On October 6, 1858, Wallace wrote in a fairly magnanamous spirit to Hooker:-
My dear Sir,
I beg leave to acknowledge the receipt of your letter of July last, sent me by Mr. Darwin, & informing me of the steps you had taken with reference to a paper I had communicated to that gentleman. Allow me in the first place sincerely to thank yourself & Sir Charles Lyell for your kind offices on this occasion, & to assure you of the gratification afforded me both by the course you have pursued, & the favourable opinions of my essay which you have so kindly expressed. I cannot but consider myself a favoured party in this matter, because it has hitherto been too much the practice in cases of this sort to impute all the merit to the first discoverer of a new fact or new theory, & little or none to any other party who may, quite independently, have arrived at the same result a few years or a few hours later.

In his The Wonderful Century (1898) Wallace wrote:-
"The vague ideas of those who favored evolution were first set forth in systematic form, with much literary skill and scientific knowledge, by the late Robert Chambers in 1844, in his anonymous volume, "Vestiges of the Natural History of Creation." He passed in review the stellar and solar systems, adopted the Nebular Hypothesis, and sketched out the geological history of the earth, with continuous progression from lower to higher forms of life. After describing the peculiarities of the lower plants and animals, dwelling upon those features which seemed to point to a natural mode of production as opposed to an origin by special creation, the author set forth with much caution the doctrine of progressive development resulting from "an impulse which was imparted to the forms of life, advancing them in definite lines, by generation, through grades of organization terminating in the highest plants and animals." The reasonableness of this view was urged through the rest of the work; and it was shown how much better it agreed with the various facts of nature and with the geographical distribution of animals and plants, than the idea of the special creation of each distinct species.

It will be seen, from this brief outline, that there was no attempt whatever to show how or why the various species of animals and plants acquired their peculiar characters, but merely an argument in favor of the reasonableness of the fact of progressive development, from one species to another, through the ordinary processes of generation. The book was what we should now call mild in the extreme. It was serious and even religious in tone, and calculated in the respect to disarm the opposition even of the most orthodox theologists; yet it was met with just the same storm of opposition and indignant abuse which assailed Darwin's work fifteen years later."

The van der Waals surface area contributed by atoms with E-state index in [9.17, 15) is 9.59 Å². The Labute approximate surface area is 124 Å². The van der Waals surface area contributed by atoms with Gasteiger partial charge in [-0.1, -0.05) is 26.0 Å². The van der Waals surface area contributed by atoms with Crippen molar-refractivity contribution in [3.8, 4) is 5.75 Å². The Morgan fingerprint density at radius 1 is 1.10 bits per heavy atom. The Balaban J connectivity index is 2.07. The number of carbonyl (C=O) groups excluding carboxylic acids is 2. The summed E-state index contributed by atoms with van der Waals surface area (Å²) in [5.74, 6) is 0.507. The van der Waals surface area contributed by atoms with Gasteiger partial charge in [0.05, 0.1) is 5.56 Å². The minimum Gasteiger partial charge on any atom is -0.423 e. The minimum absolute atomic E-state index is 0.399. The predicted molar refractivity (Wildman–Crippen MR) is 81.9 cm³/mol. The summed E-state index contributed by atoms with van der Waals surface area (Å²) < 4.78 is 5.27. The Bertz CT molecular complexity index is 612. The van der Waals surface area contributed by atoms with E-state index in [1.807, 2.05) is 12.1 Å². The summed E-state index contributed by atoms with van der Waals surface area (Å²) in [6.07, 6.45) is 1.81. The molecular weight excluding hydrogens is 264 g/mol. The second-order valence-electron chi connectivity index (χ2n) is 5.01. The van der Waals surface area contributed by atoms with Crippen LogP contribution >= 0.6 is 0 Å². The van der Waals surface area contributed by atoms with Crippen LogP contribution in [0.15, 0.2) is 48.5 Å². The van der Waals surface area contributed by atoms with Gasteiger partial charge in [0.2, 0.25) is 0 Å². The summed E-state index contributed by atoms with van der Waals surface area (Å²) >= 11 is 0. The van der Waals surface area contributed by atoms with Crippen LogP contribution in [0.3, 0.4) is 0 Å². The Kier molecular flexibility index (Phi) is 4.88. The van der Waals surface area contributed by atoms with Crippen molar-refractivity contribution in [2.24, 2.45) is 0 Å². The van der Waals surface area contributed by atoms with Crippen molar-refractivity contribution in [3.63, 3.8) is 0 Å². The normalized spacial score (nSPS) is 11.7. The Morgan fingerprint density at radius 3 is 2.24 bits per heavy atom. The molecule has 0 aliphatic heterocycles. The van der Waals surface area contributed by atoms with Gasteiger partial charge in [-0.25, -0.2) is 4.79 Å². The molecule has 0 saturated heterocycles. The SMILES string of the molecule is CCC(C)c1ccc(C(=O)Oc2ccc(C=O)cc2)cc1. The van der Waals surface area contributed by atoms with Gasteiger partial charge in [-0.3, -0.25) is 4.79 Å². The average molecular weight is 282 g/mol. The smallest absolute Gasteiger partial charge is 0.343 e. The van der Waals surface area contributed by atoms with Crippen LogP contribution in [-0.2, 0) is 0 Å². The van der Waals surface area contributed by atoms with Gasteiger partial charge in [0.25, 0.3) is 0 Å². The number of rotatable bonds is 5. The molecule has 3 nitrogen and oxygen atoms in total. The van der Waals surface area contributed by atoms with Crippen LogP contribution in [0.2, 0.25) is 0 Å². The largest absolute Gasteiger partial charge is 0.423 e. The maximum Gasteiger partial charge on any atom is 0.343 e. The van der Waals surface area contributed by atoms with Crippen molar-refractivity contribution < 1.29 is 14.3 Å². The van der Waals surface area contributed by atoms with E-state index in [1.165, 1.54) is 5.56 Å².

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Wallace contributed greatly to the scientific foundations of zoogeography, including his proposal, based on his observations in the Indonesian Archipelago, for the marked zoological differences across a narrow strait in the archipelago between the fauna of Australia and Asia (Wallace's line).

Accounts of Wallace's studies and adventures were eventually published in 1869 as The Malay Archipelago a work which became one of the most popular journals of scientific exploration of the 19th century and which was kept continuously in print by its original publisher (Macmillan) into the second decade of the 20th century.

"In this archipelago there are two distinct faunas rigidly circumscribed which differ as much as do those of Africa and South America and more than those of Europe and North America; yet there is nothing on the map or on the face of the islands to mark their limits. The boundary line passes between islands closer together than others belonging to the same group. I believe the western part to be a separated portion of continental Asia while the eastern part is a fragmentary prolongation of a former west Pacific continent. In mammalia and birds, the distinction is marked by genera, families, and even orders confined to one region; insects by a number of genera and little groups of peculiar species, the families of insects having generally a very wide or universal distribution."

(From an 1858 letter from Wallace to Henry Walter Bates published in James Marchant's 1916 book Alfred Russel Wallace: Letters and Reminiscences).

Wallace's Line is located between the Islands of Borneo and Sulawesi (Celebes) in the Indonesian Archipelago.

map showing the geographical location of Wallace's line


Oriental region map, The Geographical Distribution of Animals (S718: 1876), by Alfred Russel Wallace.
The bright red line bounding the eastern extreme of sub-region 4
is what has come to be known as "Wallace's Line."

Other Alfred Russel Wallace' works include his Contributions to the Theory of Natural Selection (1870), The Geographical Distribution of Animals (1876), and Man's Place in the Universe (1903).